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Principal Investigator: Remus, Dirk
Institute Receiving Award Sloan-Kettering Inst Can Research
Location New York, NY
Grant Number R01ES036297
Funding Organization National Institute of Environmental Health Sciences
Award Funding Period 01 Mar 2024 to 31 Dec 2028
DESCRIPTION (provided by applicant): PROJECT SUMMARY The maintenance of genome stability across generations is critical for human health and relies on the efficient repair of spontaneous DNA lesions and the faithful duplication of all chromosomal DNA prior to cell division. The highly conserved DNA sliding clamps PCNA and 9-1-1 are critical for these genome maintenance mechanisms in eukaryotic cells by acting as mobile hubs for the assembly of the protein complexes mediating the signaling and repair of DNA damage and conducting the faithful replication of the nuclear chromosomes. The dynamic association of PCNA and 9-1-1 with chromosomal DNA is controlled by a set of four conserved and related ATP-dependent clamp loader complexes that each perform non-redundant genome maintenance functions in the cell. How eukaryotic clamp loaders target their client clamps to sites of DNA replication and repair and load the clamps around DNA has been the subject of intense investigation for several decades. Using advanced biochemical reconstitution approaches and cryogenic electron-microscopy (cryo-EM), we have recently determined the first structures of active eukaryotic clamp loader:clamp:DNA complexes, which revealed the molecular basis for the substrate specificities of the yeast RFC and Rad24-RFC complexes and resulted in a significant revision of current clamp loading models. Building on this work, here we propose to extend and advance the approaches established by us for the yeast RFC:PCNA and Rad24-RFC:9-1-1 clamp loader systems to characterize the molecular mechanisms of the yeast and human orthologues of Ctf18- RFC:PCNA, Elg1ATAD5-RFC:PCNA, and RAD17-RFC:9-1-1. The innovative approach leverages the expertise of Dr. Remus’ laboratory in the biochemical reconstitution of eukaryotic DNA replication and the expertise of Dr. Hite’s laboratory in the characterization of the conformational landscapes of protein complexes by cryo-EM. The proposed studies will determine the mechanistic basis for the functional specialization of CTF18-RFC (Aim 1), uncover the currently unknown mechanism of PCNA unloading by Elg1ATAD5-RFC:PCNA (Aim 2) and visualize the spectrum of conformational states of the human RAD17-RFC:9-1-1 complex to reveal the evolutionary conservation or divergence of the 9-1-1 checkpoint clamp loading mechanism (Aim 3). Collectively, this work will provide novel mechanistic insight into fundamental genome maintenance pathways.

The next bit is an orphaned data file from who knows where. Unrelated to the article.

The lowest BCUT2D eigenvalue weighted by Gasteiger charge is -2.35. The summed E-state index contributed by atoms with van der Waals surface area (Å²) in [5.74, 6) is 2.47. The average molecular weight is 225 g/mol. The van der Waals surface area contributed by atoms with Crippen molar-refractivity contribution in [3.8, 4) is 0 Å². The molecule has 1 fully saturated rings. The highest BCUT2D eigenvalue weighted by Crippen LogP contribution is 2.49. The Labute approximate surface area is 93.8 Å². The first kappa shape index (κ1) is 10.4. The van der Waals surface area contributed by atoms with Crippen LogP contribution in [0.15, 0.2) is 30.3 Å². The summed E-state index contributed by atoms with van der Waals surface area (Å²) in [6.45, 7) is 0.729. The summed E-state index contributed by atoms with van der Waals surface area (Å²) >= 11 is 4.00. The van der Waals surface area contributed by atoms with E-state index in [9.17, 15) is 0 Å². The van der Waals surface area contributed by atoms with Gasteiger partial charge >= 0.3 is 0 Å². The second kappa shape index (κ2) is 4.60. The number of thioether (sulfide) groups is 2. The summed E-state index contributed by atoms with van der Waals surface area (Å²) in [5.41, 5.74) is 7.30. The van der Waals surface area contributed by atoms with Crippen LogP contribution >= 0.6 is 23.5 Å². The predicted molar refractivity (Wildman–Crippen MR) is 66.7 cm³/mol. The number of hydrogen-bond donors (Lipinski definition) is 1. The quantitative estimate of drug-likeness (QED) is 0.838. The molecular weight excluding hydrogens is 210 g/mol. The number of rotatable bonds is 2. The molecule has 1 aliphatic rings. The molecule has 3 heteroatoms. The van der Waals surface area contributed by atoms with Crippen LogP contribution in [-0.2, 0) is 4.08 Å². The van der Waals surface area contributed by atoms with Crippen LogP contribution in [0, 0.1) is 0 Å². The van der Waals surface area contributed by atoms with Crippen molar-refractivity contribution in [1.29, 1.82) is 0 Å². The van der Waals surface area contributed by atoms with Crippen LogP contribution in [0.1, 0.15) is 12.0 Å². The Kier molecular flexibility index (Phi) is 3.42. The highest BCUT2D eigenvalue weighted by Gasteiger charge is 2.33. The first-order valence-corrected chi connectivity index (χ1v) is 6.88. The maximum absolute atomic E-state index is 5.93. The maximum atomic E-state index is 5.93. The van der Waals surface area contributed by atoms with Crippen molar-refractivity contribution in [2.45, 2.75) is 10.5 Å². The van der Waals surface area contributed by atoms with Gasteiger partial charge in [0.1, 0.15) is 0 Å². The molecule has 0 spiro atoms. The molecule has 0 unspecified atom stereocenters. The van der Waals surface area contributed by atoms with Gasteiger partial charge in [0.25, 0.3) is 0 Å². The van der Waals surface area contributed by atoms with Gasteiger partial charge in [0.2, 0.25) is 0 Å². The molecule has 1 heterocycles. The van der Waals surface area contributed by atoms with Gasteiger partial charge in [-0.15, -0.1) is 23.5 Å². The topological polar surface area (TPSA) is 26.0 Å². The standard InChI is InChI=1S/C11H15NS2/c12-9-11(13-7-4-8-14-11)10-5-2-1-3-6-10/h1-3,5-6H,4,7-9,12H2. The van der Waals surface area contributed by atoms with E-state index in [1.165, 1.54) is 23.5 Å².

Science Code(s)/Area of Science(s) Primary: 09 - Genome Integrity
Secondary: 03 - Carcinogenesis/Cell Transformation
Publications No publications associated with this grant
Program Officer Daniel Shaughnessy
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